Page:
NBC anchor Lester Holt’s successor might be a student broadcasting newscasts right now from Sarah Scott Middle School.
And that student could have Tony Smodilla to thank.
A two-time Sycamore, Smodilla teaches the middle school television media class that was named the top middle school newscast in the country by Channel One News and is CNN’s only middle school affiliate in the United States.
His 7th and 8th grade news hounds at Sarah Scott do not take a regular class in broadcasting. Instead, they meet a few minutes in homeroom each morning, and then on Fridays they produce a seven-10 minute newscast — including the latest headlines, weather and sports — for their classmates.
The rest of the time, these broadcast students take a regular class schedule … but they walk around with their heads held high.
“They are treated special by other students in our school,” Smodilla said, adding that the broadcast students are vetted by their sixth grade teachers before they even get into the program.
Sarah Scott Middle School Principal Scotia Brown agrees with Smodilla, who she calls “Smo.”
“Smo takes pride in developing not only their broadcasting abilities, but their leadership abilities as well,” Brown said. “His students work hard to be professional in front of the camera and leaders in the school.”
To get into the broadcast class, students have to be nominated by their teacher.
“(Their teachers) nominate kids that would be good on camera,” Smodilla said. “Because, you know, reading on camera is a lot different then reading from a book or in class.”
He said students used to reading left to right and down a page have to make the uncomfortable adjustment to read up a page and not look uncomfortable while completing this task.
“It’s a big learning curve to read from a teleprompter,” said Smodilla, referred to as “Mr. Smo” by his students. “As we read, our eyes go down the page. In a teleprompter the lines go up. That’s a big transition, particularly for a 13-year-old kid.”
He said 10 students routinely work to produce a week show, including two anchors and a weather person in front of the camera, two students working the camera, a director, a weather graphics person, a set graphics person, a teleprompter operator and a camera director, the person who is in charge of switching the camera from the smiling face of the anchor to that of the weather person.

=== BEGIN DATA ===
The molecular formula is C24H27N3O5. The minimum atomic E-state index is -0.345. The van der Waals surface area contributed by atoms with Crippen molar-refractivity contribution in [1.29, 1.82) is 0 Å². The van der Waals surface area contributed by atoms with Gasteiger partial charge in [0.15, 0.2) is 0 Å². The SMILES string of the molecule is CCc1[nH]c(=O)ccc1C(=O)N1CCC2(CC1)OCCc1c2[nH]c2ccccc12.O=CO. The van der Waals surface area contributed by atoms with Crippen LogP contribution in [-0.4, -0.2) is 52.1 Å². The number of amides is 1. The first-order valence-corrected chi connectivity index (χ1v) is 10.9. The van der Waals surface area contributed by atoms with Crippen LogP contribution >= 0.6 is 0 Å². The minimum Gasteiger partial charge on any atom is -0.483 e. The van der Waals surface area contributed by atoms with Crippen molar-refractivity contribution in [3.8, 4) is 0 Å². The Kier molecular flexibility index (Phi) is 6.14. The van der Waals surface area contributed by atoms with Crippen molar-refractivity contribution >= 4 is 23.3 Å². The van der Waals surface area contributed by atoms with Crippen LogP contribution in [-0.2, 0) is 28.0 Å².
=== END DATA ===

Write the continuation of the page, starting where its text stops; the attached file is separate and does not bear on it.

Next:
Smodilla’s interest in television broadcasting began as an undergraduate at Indiana State, where he received a degree in industrial technology in 1993.
Right out of school, he was hired to teach industrial technology at Cannelton Junior/High School in Tell City, Ind. After just one year there, he was hired to teach electronics at Terre Haute South High School in 1994. But the day before school started, Smodilla was moved to Sarah Scott Middle School as a technology teacher.
Before Smodilla’s arrival at Sarah Scott, the previous technology teacher had set up a small television studio at the school. “It wasn’t much,” Smodilla said. “It was set up in a small room, a kind of closet.”
This is also when Smodilla went back to State to get a master’s in educational technology/library science and audio-visual services.
Then things suddenly got a lot better structure-wise in 1999 when Sarah Scott found itself in a new school building. When they moved in, Smodilla said a television studio was included in the plans, with cables run underground, a director’s room with large glass windows and plenty of room to operate.
Then, Smodilla said local television stations stepped up to the plate, donating old equipment and anything else the middle school students might need.
“Some of the TV stations in the past have donated some equipment as they’ve upgraded or changed their sets,” he said. “The old Fox 38 by the courthouse has given us some stuff. That kind of shut down and was bought out by Channel 2, and they gave us some stuff. Channel 10 has given us some stuff.”
Smodilla said he tries to find ways so his students can be exposed to regular television newscasts and other shows.
“Back then, Fox 38 had an afternoon kids’ show,” he said. “I met the person who was in charge of it, and we would send our news team kids over to the station once a week and they would do a half hour kids’ show.”
In 2003, the Sarah Scott Middle School broadcast program was awarded best newscast in the nation by Channel One News.
Also, Smodilla’s broadcast class has been a CNN affiliate for years, which means they have access to all of the raw footage that CNN shoots. Universities and high schools are usually CNN affiliates, but Smodilla said he believes his class is the only middle school affiliate.
In addition to their weekly newscast, his students also do a video yearbook for each year. The clips are also used sometimes in the newscasts
Additionally, Smodilla produces teaching videos for the schools. As an example, one showed students how to organize their lockers, “a important skill for a middle school student,” he said.
“There are teachers, and there are ‘star’ teachers,” said Brown. “The star teachers are the ones who will put their every effort into giving their best every day to make the ‘magic of education’ happen. Smo is that guy … and we’re thankful for him!”